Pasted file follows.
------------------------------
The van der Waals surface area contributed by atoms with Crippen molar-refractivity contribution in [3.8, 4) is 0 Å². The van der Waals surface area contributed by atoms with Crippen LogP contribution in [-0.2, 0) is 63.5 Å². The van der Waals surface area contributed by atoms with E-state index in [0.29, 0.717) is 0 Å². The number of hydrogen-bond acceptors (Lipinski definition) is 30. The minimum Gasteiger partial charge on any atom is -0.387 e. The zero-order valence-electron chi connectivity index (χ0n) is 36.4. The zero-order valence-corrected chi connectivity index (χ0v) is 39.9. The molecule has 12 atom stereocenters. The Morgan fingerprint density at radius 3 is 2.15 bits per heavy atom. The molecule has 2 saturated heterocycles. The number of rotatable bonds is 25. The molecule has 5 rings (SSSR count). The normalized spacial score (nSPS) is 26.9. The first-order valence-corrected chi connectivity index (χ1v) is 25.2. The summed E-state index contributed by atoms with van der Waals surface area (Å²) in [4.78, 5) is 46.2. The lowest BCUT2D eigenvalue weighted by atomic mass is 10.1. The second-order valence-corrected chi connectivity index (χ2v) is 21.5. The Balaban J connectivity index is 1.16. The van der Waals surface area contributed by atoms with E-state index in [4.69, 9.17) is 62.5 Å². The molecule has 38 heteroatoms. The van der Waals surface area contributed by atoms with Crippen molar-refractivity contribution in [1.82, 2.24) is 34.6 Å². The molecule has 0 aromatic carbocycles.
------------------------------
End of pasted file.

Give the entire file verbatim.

The van der Waals surface area contributed by atoms with Crippen molar-refractivity contribution in [3.8, 4) is 0 Å². The van der Waals surface area contributed by atoms with Crippen LogP contribution in [-0.2, 0) is 63.5 Å². The van der Waals surface area contributed by atoms with E-state index in [0.29, 0.717) is 0 Å². The number of hydrogen-bond acceptors (Lipinski definition) is 30. The minimum Gasteiger partial charge on any atom is -0.387 e. The zero-order valence-electron chi connectivity index (χ0n) is 36.4. The zero-order valence-corrected chi connectivity index (χ0v) is 39.9. The molecule has 12 atom stereocenters. The Morgan fingerprint density at radius 3 is 2.15 bits per heavy atom. The molecule has 2 saturated heterocycles. The number of rotatable bonds is 25. The molecule has 5 rings (SSSR count). The normalized spacial score (nSPS) is 26.9. The first-order valence-corrected chi connectivity index (χ1v) is 25.2. The summed E-state index contributed by atoms with van der Waals surface area (Å²) in [4.78, 5) is 46.2. The lowest BCUT2D eigenvalue weighted by atomic mass is 10.1. The second-order valence-corrected chi connectivity index (χ2v) is 21.5. The Balaban J connectivity index is 1.16. The van der Waals surface area contributed by atoms with E-state index in [4.69, 9.17) is 62.5 Å². The molecule has 38 heteroatoms. The van der Waals surface area contributed by atoms with Crippen molar-refractivity contribution in [1.82, 2.24) is 34.6 Å². The molecule has 0 aromatic carbocycles.